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The high stakes of the Obama Netanyahu talks

By Catholic Online (NEWS CONSORTIUM)
March 5th, 2012
Catholic Online (www.catholic.org)

The near-term fate of Iran's nuclear sites may hang on the results of talks taking place now at the White House. Israeli Prime Minister Benjamin Netanyahu is meeting with President Barack Obama as they discuss what to do about Iran's nuclear ambitions.

WASHINGTON, DC (Catholic Online) - President Obama has tried to quell the rhetoric by saying there has been too much "loose talk" of war with Iran. Obama has not ruled out the possibility of staging a military strike against Iran's nuclear facilities, but he has called for more time to allow sanctions to work.
 
Israel, whose military capability is less substantial, is concerned that Iran is nearing a point of no return with their nuclear program beyond which the development of a working nuclear weapon will be easy to accomplish.
 
Iran represents an existential threat to Israel, with that country's leadership assuming a strong anti-Israeli stance in both rhetoric and political action.
 
The US however is very concerned about the collateral effects of a strike on Iran. In addition to political opposition, particularly from China and Russia, analysts believe that Iran would retaliate against both the US and Israel by all means available, including the use of terrorist attacks. Such a conflict could escalate into a full-blown conflict that could last for a protracted period.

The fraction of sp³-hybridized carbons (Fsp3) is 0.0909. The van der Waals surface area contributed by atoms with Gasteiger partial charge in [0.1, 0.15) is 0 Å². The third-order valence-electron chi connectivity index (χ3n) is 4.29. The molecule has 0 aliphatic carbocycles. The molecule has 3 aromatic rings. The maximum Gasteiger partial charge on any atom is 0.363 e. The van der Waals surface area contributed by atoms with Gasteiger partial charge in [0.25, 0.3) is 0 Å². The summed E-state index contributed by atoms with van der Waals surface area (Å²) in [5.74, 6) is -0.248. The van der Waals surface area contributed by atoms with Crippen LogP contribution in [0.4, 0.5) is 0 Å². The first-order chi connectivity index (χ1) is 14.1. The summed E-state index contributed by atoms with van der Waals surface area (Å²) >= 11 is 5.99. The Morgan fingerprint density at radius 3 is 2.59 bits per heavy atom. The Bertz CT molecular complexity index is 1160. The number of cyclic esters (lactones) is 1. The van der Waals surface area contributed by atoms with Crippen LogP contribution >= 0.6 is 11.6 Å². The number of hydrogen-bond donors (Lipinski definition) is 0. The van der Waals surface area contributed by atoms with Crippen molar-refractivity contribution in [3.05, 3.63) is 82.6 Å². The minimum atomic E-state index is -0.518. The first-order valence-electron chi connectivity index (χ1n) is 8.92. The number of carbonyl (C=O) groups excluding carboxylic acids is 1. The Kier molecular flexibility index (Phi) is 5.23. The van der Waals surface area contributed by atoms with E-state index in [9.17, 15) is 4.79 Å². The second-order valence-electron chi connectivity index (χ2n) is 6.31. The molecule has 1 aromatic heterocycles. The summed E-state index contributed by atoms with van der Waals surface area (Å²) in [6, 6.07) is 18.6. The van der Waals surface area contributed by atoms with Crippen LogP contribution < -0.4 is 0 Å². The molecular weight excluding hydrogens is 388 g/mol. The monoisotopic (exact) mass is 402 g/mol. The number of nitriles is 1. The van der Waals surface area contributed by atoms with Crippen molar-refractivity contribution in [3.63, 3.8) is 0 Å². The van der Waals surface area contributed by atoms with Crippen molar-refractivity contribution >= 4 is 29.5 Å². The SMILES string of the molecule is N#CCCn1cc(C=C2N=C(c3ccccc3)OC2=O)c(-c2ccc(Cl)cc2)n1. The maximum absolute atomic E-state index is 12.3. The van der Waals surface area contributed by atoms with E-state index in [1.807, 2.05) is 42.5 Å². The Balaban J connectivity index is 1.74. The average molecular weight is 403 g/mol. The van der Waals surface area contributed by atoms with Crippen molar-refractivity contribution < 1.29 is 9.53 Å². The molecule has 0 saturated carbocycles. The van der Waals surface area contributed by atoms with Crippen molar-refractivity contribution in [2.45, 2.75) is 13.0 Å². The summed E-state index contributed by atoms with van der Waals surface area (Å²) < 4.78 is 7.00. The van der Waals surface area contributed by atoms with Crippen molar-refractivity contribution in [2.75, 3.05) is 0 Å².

To prevent a feared military quagmire, the Obama administration has publicly thrown its support-and hopes, behind strong economic sanctions that are already making daily life difficult in Iran. Iran has retaliated by threatening to cut off oil supplies to nations that relay on Iranian crude.
 
The recent spike in oil prices has also been blamed on tension with Iran, although that market is being driven more by speculation than political and economic reality.

The UN has also stated they have "serious concerns" regarding the state of Iran's nuclear program.

While Iran insists its nuclear program is peaceful, the fact remains that country is taking its program underground by moving critical components into bomb-proof bunkers, and refusing to allow neutral inspectors into the facilities to verify that no weaponsization is taking place. Without those assurances, political leaders in the US and Israel have no choice but to take Iran seriously on the matter of nuclear proliferation.
 
The gravity of today's talks cannot be underestimated. Ultimately, Israel is confronted with a difficult set of choices: They can hope and pray that sanctions eventually work, or strike Iran while they can and risk the quagmire, or become dependent on the US to do the job for them later. None of these options is particularly appealing to anyone.

The leaders are expected to comment on the talks later this evening.

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